Opinion: Why rain-on-snow floods from atmospheric rivers could get much worse
California’s latest atmospheric rivers are sending rainfall higher into the mountains and onto the state’s crucial snowpack. The rain alone is a problem for low-lying areas already dealing with destructive flooding, but the prospect of rain on the deep mountain snow has triggered widespread flood warnings.
When rain falls on snow, it creates complex flood risks that are hard to forecast. Those risks are also rising with climate change.
For much of the United States, storms with heavy rainfall can coincide with seasonal snow cover. When that happens, the resulting runoff of water can be much greater than what is produced from rain or snowmelt alone. The combination has resulted in some of the nation’s most destructive and costly floods, including the 1996 Midwest floods and the 2017 flood that damaged California’s Oroville Dam.
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The sheer amount of rain, and the snowmelt it could bring, are bringing alarms about more flooding this week.
But rainfall itself has limited energy to melt snow. Rather, it is the warm temperatures, strong winds and high humidity — which can transport substantial energy in the form of latent and sensible heat — that predominantly drive snowmelt during rain-on-snow events.
Snowpack has air spaces that water can move through. As the rain falls, the water can travel relatively rapidly through the snowpack’s layers to reach the underlying soil. How streams respond to that runoff depends on how much water is already flowing and how saturated the soil is.
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Many residents in San Bernardino County’s mountains are still far from back to normal, more than two weeks after the historic snowstorms brought unprecedented snowfall.
When the soil isn’t yet saturated, it can dampen or delay a flood response by soaking up rain and melting snow. But when the ground is saturated, snowmelt combined with rainfall can lead to fast and devastating flooding.
To predict whether a flood will occur requires knowledge of weather and hydrological conditions. It requires knowing the soil moisture and snowpack conditions before the storm, the elevation at which rain transitions to snow, the rainfall rate, the wind speed, air temperature and humidity, and estimates of how those factors contribute to snowmelt. Additionally, each factor varies in time and in complex ways during a storm, especially across a mountainous landscape.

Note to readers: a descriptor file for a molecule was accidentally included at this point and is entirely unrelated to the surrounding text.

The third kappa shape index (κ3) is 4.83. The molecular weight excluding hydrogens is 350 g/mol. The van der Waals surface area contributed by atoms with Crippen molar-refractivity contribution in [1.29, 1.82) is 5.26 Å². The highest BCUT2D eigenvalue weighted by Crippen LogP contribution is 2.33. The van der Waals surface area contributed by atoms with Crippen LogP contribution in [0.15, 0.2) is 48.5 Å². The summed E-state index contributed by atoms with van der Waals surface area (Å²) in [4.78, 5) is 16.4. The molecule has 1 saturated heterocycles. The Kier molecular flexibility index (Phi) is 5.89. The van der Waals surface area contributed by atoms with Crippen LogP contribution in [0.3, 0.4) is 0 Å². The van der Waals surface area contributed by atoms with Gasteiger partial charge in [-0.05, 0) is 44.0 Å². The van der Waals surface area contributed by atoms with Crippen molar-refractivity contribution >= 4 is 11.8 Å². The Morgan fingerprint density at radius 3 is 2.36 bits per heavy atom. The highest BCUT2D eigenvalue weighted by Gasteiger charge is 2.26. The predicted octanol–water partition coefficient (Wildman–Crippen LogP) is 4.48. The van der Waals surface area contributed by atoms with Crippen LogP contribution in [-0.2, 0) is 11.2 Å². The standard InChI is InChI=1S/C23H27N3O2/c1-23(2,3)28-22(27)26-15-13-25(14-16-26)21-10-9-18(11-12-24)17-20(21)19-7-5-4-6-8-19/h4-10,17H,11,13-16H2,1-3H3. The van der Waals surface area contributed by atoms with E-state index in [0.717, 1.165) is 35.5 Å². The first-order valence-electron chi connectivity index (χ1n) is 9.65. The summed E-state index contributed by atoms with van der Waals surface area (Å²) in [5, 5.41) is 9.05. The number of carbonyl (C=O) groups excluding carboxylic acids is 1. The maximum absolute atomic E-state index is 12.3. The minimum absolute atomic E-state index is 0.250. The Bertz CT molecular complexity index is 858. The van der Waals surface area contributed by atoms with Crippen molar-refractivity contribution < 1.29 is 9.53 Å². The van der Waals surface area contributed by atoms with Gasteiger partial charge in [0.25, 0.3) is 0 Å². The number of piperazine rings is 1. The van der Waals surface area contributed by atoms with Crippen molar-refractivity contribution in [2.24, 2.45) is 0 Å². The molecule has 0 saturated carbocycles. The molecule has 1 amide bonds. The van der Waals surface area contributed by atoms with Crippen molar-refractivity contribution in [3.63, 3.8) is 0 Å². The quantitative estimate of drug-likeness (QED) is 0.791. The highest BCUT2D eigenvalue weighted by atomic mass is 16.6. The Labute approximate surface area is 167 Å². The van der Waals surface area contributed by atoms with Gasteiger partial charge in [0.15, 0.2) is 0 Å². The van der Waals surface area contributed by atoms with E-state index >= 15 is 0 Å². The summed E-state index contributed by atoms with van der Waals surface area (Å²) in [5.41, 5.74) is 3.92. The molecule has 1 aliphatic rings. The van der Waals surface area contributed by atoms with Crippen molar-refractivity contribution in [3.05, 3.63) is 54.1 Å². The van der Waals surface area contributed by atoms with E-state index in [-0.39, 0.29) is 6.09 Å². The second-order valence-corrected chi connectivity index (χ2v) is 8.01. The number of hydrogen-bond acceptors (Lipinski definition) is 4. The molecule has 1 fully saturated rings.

That’s why so little is known about rain-on-snow floods, considered compound extreme events, despite the extensive damage they can cause.
In the California mountains right now, it’s the middle elevations — where either substantial rainfall or snowfall can occur — that face the most severe effects. The lower elevations have primarily seen rainfall rather than snow, so there is less snowpack to melt. And at the highest elevations, colder temperatures ensure the deep snowpack continues to accumulate and rainfall is less likely.
If all storms were created equal, there would be well-defined rain zones and snow zones, and the rain-on-snow flood risk would be low. But instead, not only does the snow zone elevation vary during an event, but it also varies substantially from one storm to the next.
The most destructive rain-on-snow events occur when rivers are already running high and soils are saturated, as is happening in California after a series of warm atmospheric rivers. The order in which these storms occur is especially important for assessing flood risk because these events are caused in part by rapid shifts between cold periods of snow accumulation followed by warm rainfall.
How rain-on-snow flood risk will change as the planet warms is still not well understood. Will increases in precipitation extremes and winter rainfall increase rain-on-snow occurrence and the flood risk? Or will less snow cover and larger soil-moisture deficits reduce rain-on-snow flood risk in a warmer climate?
A few points are becoming clearer. In a warming climate, there will be less risk of precipitation falling on snow in the lower elevations as the snowpack declines, particularly in warmer regions such as the Pacific Northwest. But at higher elevations, there may be more frequent rain-on-snow events. Increased flood risk comes from the rain-snow transition zone expanding higher in elevation to include alpine areas that historically received snowfall.
Flood control and reservoir management systems in these mountainous regions will have to consider these shifts — in addition to changes in rainfall intensity and storm sequencing — to fully understand and prepare for future local flood risks.
As the planet warms, the rain-on-snow effect is only one of many costly risks local communities will need to account for. This week, California is seeing what might become a more common phenomenon as a result of climate change.
Keith Musselman is an assistant professor in geography, mountain hydrology and climate change at the University of Colorado Boulder. This article was produced in partnership with The Conversation.
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